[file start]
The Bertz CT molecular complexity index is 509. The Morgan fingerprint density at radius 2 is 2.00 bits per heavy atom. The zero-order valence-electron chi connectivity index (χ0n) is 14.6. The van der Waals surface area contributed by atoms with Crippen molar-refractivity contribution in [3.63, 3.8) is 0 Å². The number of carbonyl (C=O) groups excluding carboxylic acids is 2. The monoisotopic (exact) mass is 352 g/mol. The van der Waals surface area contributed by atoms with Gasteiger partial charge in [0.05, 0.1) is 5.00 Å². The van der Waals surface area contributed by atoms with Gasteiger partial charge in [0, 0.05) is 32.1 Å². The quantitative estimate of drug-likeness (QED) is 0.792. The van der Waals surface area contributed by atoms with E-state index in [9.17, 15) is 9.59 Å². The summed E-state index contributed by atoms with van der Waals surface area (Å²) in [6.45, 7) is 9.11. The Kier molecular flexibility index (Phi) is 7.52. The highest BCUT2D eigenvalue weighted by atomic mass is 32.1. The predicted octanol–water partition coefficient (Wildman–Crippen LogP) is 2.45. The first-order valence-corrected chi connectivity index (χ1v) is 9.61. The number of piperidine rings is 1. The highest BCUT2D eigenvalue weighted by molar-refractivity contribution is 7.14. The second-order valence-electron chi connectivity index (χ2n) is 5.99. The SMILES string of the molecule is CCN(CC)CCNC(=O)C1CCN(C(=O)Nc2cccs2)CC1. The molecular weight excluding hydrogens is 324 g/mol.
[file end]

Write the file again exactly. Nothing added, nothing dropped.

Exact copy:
The Bertz CT molecular complexity index is 509. The Morgan fingerprint density at radius 2 is 2.00 bits per heavy atom. The zero-order valence-electron chi connectivity index (χ0n) is 14.6. The van der Waals surface area contributed by atoms with Crippen molar-refractivity contribution in [3.63, 3.8) is 0 Å². The number of carbonyl (C=O) groups excluding carboxylic acids is 2. The monoisotopic (exact) mass is 352 g/mol. The van der Waals surface area contributed by atoms with Gasteiger partial charge in [0.05, 0.1) is 5.00 Å². The van der Waals surface area contributed by atoms with Gasteiger partial charge in [0, 0.05) is 32.1 Å². The quantitative estimate of drug-likeness (QED) is 0.792. The van der Waals surface area contributed by atoms with E-state index in [9.17, 15) is 9.59 Å². The summed E-state index contributed by atoms with van der Waals surface area (Å²) in [6.45, 7) is 9.11. The Kier molecular flexibility index (Phi) is 7.52. The highest BCUT2D eigenvalue weighted by atomic mass is 32.1. The predicted octanol–water partition coefficient (Wildman–Crippen LogP) is 2.45. The first-order valence-corrected chi connectivity index (χ1v) is 9.61. The number of piperidine rings is 1. The highest BCUT2D eigenvalue weighted by molar-refractivity contribution is 7.14. The second-order valence-electron chi connectivity index (χ2n) is 5.99. The SMILES string of the molecule is CCN(CC)CCNC(=O)C1CCN(C(=O)Nc2cccs2)CC1. The molecular weight excluding hydrogens is 324 g/mol.